February 05 2021 0Comment

The International Day of Zero Tolerance for Female Genital Mutilation (FGM)

WHO highlights resources for continuing the crucial work of preventing female genital mutilation (FGM) and providing healthcare to girls and women at risk or affected – during COVID-19 and beyond.

Marking the annual International Day of Zero Tolerance for Female Genital Mutilation (FGM) in the context of COVID-19 is a timely reminder of the health sector’s vital role in ending this violation of girls’ and women’s health and human rights.

From offering preventive services at the primary care level to ensuring the highest quality care possible for women and girls who have already undergone FGM, healthcare providers are powerful agents for change and service in their communities.

WHO and HRP Research are working with national research institutions in Guinea, Kenya and Somalia to study the effectiveness of a health systems FGM prevention and care package.

The package includes interactive training for nurses and midwives to build skills for providing person-centered communication on FGM prevention. Empowering healthcare providers to communicate effectively, empathically and in a sensitive way is critical for preventing and treating FGM – and for improving the quality of health care for women in general.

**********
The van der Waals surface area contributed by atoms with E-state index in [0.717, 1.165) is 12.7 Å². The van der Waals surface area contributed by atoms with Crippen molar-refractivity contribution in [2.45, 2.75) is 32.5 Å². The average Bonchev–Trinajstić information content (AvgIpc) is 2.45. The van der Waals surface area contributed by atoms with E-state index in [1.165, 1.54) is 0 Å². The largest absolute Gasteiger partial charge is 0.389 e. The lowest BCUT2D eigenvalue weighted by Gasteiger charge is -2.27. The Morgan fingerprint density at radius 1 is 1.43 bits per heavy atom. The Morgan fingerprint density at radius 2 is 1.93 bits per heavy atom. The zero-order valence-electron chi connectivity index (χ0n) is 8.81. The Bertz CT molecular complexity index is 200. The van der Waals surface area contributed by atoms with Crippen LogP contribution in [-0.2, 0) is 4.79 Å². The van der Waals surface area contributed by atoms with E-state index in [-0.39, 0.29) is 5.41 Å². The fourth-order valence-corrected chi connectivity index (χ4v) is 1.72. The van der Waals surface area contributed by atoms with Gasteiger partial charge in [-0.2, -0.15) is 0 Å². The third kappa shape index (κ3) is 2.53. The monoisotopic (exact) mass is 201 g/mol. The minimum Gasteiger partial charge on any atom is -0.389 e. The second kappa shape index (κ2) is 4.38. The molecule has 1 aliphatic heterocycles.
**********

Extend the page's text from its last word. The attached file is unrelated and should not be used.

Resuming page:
Access to sexual and reproductive health and rights, including FGM prevention and care, may be reduced during national lockdowns. Girls and women may become more isolated and miss FGM prevention and care services. Ongoing strain on health services may reduce vigilance by local authorities in countries where there are laws against this harmful practice.

All these factors may increase girls’ and women’s risk of FGM.

FGM is an extreme form of discrimination against women, reflecting deep-rooted gender inequality. Evidence shows that COVID-19 is worsening existing gender and social inequalities. WHO strongly affirms that women’s choices and rights to sexual and reproductive health care should be respected, regardless of COVID-19 or their COVID-19 status.

At this challenging time, healthcare workers can continue supporting multisectoral efforts towards the elimination of FGM by 2030 by striving to ensure quality care is provided for girls and women with FGM health complications, consistent with WHO COVID-19 safety measures and WHO guidance on FGM clinical management.

The global commitment to Universal Health Coverage (UHC) is an opportunity to reset the very foundations of health systems. The inclusion of FGM in the WHO UHC Compendium emphasizes just how important it is to sustain programmes that prevent and treat the health complications of FGM across the pandemic.

FGM exacts a crippling human cost on girls and women around the world, and an economic one too, as the WHO FGM Cost Calculator shows. Eliminating this harmful practice is crucial to global efforts to build back stronger.

SOURCE: WORLD HEALTH ORGANISATION

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